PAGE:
Whether you're on the right or the left of the political spectrum, I'll bet that lately the Office of the President isn't far from your mind. Every day, it seems, I encounter one, two, three, four stories about President Trump, which includes those on Twitter that he posts himself. For me, as the stories keep coming, so do the questions. Who is this guy? How is this guy President? And, by extension, just who can be President--what kind of character or lack of character makes a person right for the Office?
My questions aren't new, even if our current President raises them in new and, for me at least, disturbing ways. Theres an entire subgenre of literature devoted to them. The presidential biography aims to give readers a sense of who a given President is, of the man behind--and before--the Office. These biographies are usually cradle-to-grave tomes or at least cradle-to-end-of-term, written with the idea that a President's early life somehow shapes his political destiny. Theres even a version of this subgenre written for children, so kids can learn how to be like the young George Washington or the young Abe Lincoln, confessing about a chopped cherry tree or returning a penny to an old lady. Here the idea is that, if our kids model themselves on the early characters of these Presidents, they too might someday hold our nation's highest office.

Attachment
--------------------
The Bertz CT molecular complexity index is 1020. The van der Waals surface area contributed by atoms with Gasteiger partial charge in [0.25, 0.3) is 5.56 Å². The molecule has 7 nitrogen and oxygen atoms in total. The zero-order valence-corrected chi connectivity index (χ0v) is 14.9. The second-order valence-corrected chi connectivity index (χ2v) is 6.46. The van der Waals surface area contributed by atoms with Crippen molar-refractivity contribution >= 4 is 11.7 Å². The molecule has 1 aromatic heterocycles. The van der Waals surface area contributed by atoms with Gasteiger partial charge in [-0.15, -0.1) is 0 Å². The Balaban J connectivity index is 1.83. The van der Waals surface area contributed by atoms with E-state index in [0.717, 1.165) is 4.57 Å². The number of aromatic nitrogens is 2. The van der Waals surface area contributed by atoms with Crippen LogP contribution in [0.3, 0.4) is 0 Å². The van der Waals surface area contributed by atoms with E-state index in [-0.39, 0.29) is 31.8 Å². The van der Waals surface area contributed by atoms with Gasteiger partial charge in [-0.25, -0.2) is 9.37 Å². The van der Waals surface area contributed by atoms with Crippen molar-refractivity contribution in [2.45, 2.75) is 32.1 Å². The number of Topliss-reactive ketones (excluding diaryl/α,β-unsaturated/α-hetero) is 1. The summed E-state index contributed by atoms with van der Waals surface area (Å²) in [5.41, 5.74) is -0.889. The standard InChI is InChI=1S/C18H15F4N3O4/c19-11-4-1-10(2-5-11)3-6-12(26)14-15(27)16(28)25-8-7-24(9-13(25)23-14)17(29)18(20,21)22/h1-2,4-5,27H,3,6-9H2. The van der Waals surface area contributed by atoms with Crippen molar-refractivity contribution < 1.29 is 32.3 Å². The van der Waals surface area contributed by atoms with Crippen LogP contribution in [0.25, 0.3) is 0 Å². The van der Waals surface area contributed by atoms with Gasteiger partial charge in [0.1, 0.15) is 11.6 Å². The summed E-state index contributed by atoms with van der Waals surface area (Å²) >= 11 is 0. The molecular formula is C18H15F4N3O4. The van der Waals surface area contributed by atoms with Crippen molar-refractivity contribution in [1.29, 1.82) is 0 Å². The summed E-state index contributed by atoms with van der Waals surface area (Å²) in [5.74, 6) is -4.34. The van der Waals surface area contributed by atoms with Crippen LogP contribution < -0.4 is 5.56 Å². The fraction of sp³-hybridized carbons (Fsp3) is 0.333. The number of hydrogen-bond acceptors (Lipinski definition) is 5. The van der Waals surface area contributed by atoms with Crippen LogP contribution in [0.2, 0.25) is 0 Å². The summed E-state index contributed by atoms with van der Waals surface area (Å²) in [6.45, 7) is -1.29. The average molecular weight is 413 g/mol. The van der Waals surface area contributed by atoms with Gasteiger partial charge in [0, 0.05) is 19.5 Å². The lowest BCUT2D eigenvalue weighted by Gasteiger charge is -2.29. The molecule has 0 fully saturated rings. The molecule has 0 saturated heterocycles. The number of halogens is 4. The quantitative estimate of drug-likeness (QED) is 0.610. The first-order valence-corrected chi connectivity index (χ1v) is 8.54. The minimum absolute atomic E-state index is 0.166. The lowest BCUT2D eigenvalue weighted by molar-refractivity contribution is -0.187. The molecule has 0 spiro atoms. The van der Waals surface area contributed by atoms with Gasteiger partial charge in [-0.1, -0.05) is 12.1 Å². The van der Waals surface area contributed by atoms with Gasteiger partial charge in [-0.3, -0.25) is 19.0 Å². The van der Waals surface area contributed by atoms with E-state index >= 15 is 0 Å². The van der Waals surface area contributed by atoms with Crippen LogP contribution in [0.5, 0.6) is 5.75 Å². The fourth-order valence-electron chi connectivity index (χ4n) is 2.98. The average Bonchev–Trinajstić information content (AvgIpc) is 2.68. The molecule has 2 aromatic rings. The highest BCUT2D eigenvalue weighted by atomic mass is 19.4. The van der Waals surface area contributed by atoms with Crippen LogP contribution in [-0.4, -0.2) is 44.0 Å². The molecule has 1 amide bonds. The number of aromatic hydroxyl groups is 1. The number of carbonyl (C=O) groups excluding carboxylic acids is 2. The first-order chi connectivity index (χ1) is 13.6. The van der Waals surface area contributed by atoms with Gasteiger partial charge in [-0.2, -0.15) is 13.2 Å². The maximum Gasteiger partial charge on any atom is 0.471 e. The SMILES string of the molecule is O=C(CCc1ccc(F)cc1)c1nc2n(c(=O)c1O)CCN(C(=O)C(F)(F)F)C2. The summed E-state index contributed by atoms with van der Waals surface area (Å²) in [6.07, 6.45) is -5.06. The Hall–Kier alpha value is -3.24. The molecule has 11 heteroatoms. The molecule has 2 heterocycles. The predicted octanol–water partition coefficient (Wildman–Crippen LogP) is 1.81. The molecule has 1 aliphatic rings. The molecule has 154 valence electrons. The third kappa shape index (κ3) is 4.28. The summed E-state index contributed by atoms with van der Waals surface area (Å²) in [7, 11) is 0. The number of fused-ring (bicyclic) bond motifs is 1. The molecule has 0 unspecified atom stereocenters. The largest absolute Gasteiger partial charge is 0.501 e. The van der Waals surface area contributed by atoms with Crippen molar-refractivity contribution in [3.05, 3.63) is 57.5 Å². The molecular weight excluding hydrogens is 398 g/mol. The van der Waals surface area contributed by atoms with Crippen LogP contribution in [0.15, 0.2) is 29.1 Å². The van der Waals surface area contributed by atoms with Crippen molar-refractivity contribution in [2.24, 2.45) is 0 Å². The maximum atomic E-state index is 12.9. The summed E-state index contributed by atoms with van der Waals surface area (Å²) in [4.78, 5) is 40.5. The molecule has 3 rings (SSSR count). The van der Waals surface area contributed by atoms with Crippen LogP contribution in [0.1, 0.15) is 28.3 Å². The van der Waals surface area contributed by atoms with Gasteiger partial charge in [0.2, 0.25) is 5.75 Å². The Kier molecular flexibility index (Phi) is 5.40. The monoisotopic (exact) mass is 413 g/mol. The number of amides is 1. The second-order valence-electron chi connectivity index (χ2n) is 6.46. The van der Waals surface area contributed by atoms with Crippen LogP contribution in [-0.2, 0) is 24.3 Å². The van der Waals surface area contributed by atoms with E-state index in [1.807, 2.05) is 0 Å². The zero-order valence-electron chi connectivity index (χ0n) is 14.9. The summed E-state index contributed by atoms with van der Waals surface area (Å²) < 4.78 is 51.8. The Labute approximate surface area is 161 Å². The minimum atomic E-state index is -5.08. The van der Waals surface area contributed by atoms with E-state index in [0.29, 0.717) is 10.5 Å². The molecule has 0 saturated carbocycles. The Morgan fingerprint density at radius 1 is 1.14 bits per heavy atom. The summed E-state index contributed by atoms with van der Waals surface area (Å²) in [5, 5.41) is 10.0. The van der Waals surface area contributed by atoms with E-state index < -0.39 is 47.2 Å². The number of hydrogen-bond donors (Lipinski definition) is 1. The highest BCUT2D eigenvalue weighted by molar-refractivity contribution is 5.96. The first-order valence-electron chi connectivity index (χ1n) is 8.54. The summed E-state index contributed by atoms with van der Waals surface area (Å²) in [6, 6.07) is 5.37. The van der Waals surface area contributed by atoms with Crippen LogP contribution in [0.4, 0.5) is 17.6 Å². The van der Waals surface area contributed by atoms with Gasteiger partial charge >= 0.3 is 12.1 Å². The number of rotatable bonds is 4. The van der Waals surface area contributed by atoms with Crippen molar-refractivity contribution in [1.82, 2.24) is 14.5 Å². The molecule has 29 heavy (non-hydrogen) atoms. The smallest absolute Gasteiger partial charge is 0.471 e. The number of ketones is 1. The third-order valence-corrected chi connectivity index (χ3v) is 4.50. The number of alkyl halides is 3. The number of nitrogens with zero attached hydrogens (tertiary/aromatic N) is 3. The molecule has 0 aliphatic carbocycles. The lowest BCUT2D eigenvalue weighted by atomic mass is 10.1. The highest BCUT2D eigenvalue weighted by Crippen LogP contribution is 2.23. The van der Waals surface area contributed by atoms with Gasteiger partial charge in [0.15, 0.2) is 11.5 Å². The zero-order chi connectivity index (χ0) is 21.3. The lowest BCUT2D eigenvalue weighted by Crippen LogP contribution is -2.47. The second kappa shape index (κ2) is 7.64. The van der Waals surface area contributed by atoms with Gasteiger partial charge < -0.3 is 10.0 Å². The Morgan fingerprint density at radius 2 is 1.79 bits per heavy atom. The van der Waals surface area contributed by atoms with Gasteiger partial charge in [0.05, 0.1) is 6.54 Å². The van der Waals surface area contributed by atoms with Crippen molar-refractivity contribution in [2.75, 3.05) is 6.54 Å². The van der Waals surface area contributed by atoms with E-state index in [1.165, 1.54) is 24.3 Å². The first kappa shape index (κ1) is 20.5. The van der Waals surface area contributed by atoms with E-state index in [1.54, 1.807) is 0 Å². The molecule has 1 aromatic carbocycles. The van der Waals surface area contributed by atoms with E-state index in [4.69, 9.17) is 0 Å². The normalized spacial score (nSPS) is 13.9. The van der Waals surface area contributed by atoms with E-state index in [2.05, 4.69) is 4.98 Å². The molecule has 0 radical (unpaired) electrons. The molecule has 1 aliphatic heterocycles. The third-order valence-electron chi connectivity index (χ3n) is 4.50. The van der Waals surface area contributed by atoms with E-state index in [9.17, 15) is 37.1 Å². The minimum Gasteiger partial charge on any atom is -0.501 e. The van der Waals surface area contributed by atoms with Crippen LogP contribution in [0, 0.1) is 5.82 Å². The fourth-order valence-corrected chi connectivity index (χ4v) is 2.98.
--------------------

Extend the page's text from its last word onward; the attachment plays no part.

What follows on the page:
In his latest book, Forty-Four American Boys: Short Histories of Presidential Childhoods
, 2017), William Walsh
explores not only these assumptions, but also the literature that's built upon them. To create it, he read through hundreds and hundreds of presidential biographies, from Washington to Trump, and out of that experience assembled a singular book, one that takes us across 285 years of American history and into the boyhoods of forty-four men who shaped it, since 1801, from The White House. The result is fascinating: Walsh didn't write a single word of it, and yet his book is clearly the result of a consummate literary talent.